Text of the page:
The use of phosgene as chemical warfare in a traditional military conflict is essentially of historical interest. The development of more effective agents and improved personal protective equipment make phosgene an unlikely agent to be used in future battles. Even in World War I, the German army switched to mustard gas in 1917 because of the development of effective gas masks.



According to OSHA, millions of kilograms of phosgene are produced annually, with 10,000 workers at risk of exposure. This does not include the large number of people that may have mild-to-moderate exposures in their homes from using solvents (eg, methylene chloride) with heat guns to remove paint.

Nevertheless, clinically significant phosgene exposure occurs infrequently. Sporadic exposures in recent years are related to industrial accidents or isolated.[15] In view of currently available war gases, which are much more lethal than phosgene, and improved respiratory protection, military use of phosgene is no longer considered a significant threat.



One of the hallmarks of phosgene toxicity is an unpredictable asymptomatic latent phase before the development of noncardiogenic pulmonary edema. Typically, the latent phase lasts 3-24 hours, but it may be as short as 30 minutes or as long as 48 hours after phosgene exposure. The duration of the latent phase is an extremely important prognostic factor for the severity of the ensuing pulmonary edema.

Patients with a latent phase of less than 4 hours before the onset of pulmonary edema have a poor prognosis.[8] Increased physical activity may shorten the duration of the latent phase and worsen the overall clinical course. Unfortunately, there are no reliable historical or physical examination findings during the latent phase to predict its duration.

Patients who survive the first 48 hours after phosgene exposure have a generally excellent prognosis. Clinical and radiographic improvement often occurs in 3-5 days. Patients who remain significantly ill beyond 5 days should be evaluated for a concurrent disease process such as superimposed infection. No data suggest carcinogenicity or reproductive/developmental hazards in association with phosgene exposure.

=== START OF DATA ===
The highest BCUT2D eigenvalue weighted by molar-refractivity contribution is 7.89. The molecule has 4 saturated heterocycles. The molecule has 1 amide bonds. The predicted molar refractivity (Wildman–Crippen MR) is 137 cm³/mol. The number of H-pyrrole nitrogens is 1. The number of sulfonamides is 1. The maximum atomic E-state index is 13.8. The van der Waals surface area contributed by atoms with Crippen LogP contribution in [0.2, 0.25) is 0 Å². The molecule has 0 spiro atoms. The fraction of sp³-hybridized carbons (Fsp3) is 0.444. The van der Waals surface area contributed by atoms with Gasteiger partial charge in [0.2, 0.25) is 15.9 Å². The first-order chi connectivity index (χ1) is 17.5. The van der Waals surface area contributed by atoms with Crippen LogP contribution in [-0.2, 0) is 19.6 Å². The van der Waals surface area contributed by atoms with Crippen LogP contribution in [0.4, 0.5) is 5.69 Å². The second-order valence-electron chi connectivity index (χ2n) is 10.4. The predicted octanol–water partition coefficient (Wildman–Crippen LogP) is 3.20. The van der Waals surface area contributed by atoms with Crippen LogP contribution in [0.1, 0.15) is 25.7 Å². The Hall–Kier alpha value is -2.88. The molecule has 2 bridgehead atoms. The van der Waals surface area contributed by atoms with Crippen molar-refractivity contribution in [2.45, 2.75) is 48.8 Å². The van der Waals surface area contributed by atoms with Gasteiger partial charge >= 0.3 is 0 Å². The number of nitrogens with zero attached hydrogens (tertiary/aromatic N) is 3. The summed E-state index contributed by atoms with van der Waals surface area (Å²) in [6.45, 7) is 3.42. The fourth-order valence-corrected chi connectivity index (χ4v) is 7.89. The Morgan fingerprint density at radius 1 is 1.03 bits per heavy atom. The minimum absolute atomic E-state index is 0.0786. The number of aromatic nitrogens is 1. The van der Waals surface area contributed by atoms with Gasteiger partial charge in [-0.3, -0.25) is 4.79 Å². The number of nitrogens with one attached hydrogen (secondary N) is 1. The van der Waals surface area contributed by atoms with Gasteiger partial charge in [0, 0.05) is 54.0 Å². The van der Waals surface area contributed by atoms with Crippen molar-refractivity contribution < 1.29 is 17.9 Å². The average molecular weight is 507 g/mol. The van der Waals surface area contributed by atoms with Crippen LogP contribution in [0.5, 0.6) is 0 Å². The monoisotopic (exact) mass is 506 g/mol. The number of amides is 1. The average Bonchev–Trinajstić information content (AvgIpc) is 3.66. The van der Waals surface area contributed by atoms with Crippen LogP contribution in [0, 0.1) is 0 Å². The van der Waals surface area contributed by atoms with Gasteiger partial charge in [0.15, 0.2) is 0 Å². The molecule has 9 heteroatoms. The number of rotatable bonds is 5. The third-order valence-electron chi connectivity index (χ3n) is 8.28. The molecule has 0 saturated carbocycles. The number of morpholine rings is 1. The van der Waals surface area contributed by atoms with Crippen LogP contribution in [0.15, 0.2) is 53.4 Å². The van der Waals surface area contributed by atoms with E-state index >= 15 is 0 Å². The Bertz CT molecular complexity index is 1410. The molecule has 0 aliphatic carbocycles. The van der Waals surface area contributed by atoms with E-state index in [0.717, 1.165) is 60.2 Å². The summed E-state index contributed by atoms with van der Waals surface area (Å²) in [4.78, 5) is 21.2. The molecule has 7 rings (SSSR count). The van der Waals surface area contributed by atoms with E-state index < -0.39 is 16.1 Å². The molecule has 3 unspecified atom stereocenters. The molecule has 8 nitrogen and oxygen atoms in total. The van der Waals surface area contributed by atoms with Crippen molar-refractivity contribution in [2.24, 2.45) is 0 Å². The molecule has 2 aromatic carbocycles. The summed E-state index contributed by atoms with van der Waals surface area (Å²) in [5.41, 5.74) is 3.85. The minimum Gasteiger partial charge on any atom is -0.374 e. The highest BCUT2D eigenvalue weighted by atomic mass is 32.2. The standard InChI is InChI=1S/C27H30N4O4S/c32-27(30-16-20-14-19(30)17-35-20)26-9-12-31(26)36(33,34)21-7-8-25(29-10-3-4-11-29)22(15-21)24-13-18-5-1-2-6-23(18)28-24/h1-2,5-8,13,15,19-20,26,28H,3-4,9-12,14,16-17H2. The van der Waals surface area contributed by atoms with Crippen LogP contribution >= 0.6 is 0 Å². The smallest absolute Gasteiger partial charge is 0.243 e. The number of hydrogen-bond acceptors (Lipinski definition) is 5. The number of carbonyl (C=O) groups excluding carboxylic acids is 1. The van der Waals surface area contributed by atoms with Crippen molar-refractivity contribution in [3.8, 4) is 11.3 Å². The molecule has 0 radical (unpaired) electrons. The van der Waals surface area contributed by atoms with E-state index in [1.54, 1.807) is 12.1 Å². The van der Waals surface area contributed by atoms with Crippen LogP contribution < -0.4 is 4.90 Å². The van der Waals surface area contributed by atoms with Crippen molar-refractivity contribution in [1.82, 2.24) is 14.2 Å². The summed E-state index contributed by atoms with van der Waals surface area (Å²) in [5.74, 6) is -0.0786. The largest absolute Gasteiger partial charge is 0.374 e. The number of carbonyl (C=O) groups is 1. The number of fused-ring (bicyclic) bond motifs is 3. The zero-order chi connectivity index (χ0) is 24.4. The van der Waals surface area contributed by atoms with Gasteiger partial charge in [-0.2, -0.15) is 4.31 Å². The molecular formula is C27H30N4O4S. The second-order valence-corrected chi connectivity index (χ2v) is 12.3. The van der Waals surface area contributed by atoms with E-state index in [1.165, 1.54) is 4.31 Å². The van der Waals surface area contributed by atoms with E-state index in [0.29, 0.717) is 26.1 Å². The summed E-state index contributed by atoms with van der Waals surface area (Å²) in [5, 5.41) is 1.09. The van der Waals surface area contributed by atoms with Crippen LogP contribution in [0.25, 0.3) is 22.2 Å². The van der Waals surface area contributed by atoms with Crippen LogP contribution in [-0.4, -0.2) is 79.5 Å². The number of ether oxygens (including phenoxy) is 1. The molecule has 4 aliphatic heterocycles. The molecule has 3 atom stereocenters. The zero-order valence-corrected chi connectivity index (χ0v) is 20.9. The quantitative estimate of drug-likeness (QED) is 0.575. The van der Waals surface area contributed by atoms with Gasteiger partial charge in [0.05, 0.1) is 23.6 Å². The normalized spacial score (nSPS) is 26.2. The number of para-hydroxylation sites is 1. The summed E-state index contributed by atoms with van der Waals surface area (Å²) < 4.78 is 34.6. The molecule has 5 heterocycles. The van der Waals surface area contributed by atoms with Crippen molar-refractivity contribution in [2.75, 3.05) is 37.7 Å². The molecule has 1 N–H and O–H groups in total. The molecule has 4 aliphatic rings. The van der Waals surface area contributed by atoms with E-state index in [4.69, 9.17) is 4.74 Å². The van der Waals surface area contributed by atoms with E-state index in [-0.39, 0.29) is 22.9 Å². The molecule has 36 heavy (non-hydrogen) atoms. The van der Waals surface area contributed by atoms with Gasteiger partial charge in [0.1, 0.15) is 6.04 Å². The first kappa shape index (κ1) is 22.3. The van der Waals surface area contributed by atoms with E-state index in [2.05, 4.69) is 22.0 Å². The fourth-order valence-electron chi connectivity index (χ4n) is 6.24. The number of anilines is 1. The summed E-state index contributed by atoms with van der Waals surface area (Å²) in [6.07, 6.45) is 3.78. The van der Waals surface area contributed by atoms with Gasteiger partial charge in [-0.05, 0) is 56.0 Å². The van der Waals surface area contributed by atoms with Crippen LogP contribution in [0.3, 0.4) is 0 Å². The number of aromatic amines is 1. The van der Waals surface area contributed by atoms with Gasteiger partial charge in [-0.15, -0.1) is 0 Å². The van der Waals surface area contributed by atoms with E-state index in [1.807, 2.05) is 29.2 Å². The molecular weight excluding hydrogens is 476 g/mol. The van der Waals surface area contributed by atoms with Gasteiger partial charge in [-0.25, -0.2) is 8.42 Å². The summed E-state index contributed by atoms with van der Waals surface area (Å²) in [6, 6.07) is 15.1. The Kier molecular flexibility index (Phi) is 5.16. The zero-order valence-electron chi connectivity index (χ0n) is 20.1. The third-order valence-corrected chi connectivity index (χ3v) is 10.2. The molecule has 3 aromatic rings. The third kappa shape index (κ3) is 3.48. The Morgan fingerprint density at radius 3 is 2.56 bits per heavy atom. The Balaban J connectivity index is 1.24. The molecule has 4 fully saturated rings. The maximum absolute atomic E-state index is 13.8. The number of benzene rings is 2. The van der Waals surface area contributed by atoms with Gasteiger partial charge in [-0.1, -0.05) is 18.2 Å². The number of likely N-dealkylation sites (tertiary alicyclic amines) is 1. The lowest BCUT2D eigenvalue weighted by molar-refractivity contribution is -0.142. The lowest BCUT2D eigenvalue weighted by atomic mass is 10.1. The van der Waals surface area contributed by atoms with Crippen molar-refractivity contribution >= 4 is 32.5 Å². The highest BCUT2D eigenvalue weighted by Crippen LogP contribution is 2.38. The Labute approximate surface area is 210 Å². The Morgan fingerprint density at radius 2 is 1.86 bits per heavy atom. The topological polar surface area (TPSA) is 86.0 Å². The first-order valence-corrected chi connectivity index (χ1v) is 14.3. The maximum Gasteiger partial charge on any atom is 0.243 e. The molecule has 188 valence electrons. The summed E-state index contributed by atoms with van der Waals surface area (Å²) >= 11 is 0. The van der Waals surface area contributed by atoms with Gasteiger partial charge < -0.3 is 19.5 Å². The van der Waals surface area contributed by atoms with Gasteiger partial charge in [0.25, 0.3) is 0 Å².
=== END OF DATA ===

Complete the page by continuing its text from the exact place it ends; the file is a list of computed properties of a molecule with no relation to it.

Many patients report ongoing exertional dyspnea for months or even years after phosgene exposure despite normalized chest radiographs. Some patients may develop reactive airway dysfunction syndrome (RADS), which is an irritant-induced reactive airway process. These patients may benefit from follow-up pulmonary function testing 2-3 months after phosgene exposure, possibly to include a methacholine challenge test.

Chronic low level exposure to phosgene (< 0.1 ppm) in a cohort of almost 800 workers at a uranium enrichment facility during World War II resulted in no documented increase in all-cause mortality or respiratory causes of mortality in 35 years of follow-up when matched with unexposed control workers at the same facility.


The Occupational Safety and Health Administration permissible exposure limit (OSHA PEL) for the workplace is 0.1 ppm (0.4 mg/m) as an 8-hour time weighted average. The level immediately dangerous to life or health (IDLH) is 2 ppm. Even a short exposure to 50 ppm may result in rapid fatality.

Another means to assess exposure and potential complications is using the inhaled dose instead of concentration alone. An inhaled dose of greater than 25 ppm-min leads to subclinical biochemical lung alterations, greater than 150 ppm-min causes overt alveolar edema, greater than 300 ppm-min is possibly lethal, and the level with 50% mortality is about 500 ppm-min.[5]